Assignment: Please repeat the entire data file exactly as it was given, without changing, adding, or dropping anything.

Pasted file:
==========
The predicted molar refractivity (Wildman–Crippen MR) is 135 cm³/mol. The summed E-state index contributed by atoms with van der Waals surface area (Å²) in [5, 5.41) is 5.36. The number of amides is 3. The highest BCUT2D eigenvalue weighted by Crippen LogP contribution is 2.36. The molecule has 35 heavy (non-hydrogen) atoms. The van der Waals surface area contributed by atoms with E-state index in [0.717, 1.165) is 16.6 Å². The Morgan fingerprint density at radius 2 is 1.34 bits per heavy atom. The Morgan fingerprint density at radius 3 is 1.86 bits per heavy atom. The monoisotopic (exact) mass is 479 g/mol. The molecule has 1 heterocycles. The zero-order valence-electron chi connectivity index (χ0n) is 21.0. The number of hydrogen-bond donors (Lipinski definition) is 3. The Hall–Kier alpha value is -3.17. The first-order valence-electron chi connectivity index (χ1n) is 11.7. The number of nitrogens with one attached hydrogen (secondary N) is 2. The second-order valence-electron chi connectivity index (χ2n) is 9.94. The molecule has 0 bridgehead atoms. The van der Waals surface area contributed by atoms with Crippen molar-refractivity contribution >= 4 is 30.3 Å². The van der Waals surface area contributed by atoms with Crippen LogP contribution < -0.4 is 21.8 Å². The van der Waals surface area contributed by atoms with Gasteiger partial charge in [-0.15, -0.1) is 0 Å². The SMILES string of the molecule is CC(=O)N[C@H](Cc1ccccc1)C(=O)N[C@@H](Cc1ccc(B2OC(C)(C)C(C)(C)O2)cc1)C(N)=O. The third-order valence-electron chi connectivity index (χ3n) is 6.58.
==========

The predicted molar refractivity (Wildman–Crippen MR) is 135 cm³/mol. The summed E-state index contributed by atoms with van der Waals surface area (Å²) in [5, 5.41) is 5.36. The number of amides is 3. The highest BCUT2D eigenvalue weighted by Crippen LogP contribution is 2.36. The molecule has 35 heavy (non-hydrogen) atoms. The van der Waals surface area contributed by atoms with E-state index in [0.717, 1.165) is 16.6 Å². The Morgan fingerprint density at radius 2 is 1.34 bits per heavy atom. The Morgan fingerprint density at radius 3 is 1.86 bits per heavy atom. The monoisotopic (exact) mass is 479 g/mol. The molecule has 1 heterocycles. The zero-order valence-electron chi connectivity index (χ0n) is 21.0. The number of hydrogen-bond donors (Lipinski definition) is 3. The Hall–Kier alpha value is -3.17. The first-order valence-electron chi connectivity index (χ1n) is 11.7. The number of nitrogens with one attached hydrogen (secondary N) is 2. The second-order valence-electron chi connectivity index (χ2n) is 9.94. The molecule has 0 bridgehead atoms. The van der Waals surface area contributed by atoms with Crippen molar-refractivity contribution >= 4 is 30.3 Å². The van der Waals surface area contributed by atoms with Crippen LogP contribution < -0.4 is 21.8 Å². The van der Waals surface area contributed by atoms with Gasteiger partial charge in [-0.15, -0.1) is 0 Å². The SMILES string of the molecule is CC(=O)N[C@H](Cc1ccccc1)C(=O)N[C@@H](Cc1ccc(B2OC(C)(C)C(C)(C)O2)cc1)C(N)=O. The third-order valence-electron chi connectivity index (χ3n) is 6.58.